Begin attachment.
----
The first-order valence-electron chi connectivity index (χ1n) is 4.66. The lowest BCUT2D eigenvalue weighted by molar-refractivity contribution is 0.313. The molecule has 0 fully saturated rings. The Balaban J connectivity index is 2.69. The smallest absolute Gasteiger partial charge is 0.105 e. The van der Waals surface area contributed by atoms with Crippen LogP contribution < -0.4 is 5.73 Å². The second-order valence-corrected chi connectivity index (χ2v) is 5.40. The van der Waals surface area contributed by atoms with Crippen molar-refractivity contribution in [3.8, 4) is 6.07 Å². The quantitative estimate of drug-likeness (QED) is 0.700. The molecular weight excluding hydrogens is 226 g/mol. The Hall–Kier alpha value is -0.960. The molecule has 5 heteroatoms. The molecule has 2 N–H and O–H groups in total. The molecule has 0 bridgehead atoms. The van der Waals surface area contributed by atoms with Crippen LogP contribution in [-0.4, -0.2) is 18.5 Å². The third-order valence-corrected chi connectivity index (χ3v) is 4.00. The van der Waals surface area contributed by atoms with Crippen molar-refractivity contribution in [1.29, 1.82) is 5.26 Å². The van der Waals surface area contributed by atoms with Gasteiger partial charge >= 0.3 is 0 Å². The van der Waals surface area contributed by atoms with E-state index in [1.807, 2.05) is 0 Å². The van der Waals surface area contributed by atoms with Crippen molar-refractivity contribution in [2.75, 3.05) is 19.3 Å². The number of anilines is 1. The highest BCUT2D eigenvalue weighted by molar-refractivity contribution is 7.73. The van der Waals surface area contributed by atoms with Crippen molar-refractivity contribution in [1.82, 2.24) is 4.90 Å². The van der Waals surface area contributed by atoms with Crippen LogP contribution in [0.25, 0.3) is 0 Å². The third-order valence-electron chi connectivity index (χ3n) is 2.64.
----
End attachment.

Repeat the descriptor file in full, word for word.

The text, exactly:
The first-order valence-electron chi connectivity index (χ1n) is 4.66. The lowest BCUT2D eigenvalue weighted by molar-refractivity contribution is 0.313. The molecule has 0 fully saturated rings. The Balaban J connectivity index is 2.69. The smallest absolute Gasteiger partial charge is 0.105 e. The van der Waals surface area contributed by atoms with Crippen LogP contribution < -0.4 is 5.73 Å². The second-order valence-corrected chi connectivity index (χ2v) is 5.40. The van der Waals surface area contributed by atoms with Crippen molar-refractivity contribution in [3.8, 4) is 6.07 Å². The quantitative estimate of drug-likeness (QED) is 0.700. The molecular weight excluding hydrogens is 226 g/mol. The Hall–Kier alpha value is -0.960. The molecule has 5 heteroatoms. The molecule has 2 N–H and O–H groups in total. The molecule has 0 bridgehead atoms. The van der Waals surface area contributed by atoms with Crippen LogP contribution in [-0.4, -0.2) is 18.5 Å². The third-order valence-corrected chi connectivity index (χ3v) is 4.00. The van der Waals surface area contributed by atoms with Crippen molar-refractivity contribution in [1.29, 1.82) is 5.26 Å². The van der Waals surface area contributed by atoms with Gasteiger partial charge >= 0.3 is 0 Å². The van der Waals surface area contributed by atoms with E-state index in [1.807, 2.05) is 0 Å². The van der Waals surface area contributed by atoms with Crippen molar-refractivity contribution in [2.75, 3.05) is 19.3 Å². The number of anilines is 1. The highest BCUT2D eigenvalue weighted by molar-refractivity contribution is 7.73. The van der Waals surface area contributed by atoms with Crippen molar-refractivity contribution in [1.82, 2.24) is 4.90 Å². The van der Waals surface area contributed by atoms with Crippen LogP contribution in [0.25, 0.3) is 0 Å². The third-order valence-electron chi connectivity index (χ3n) is 2.64.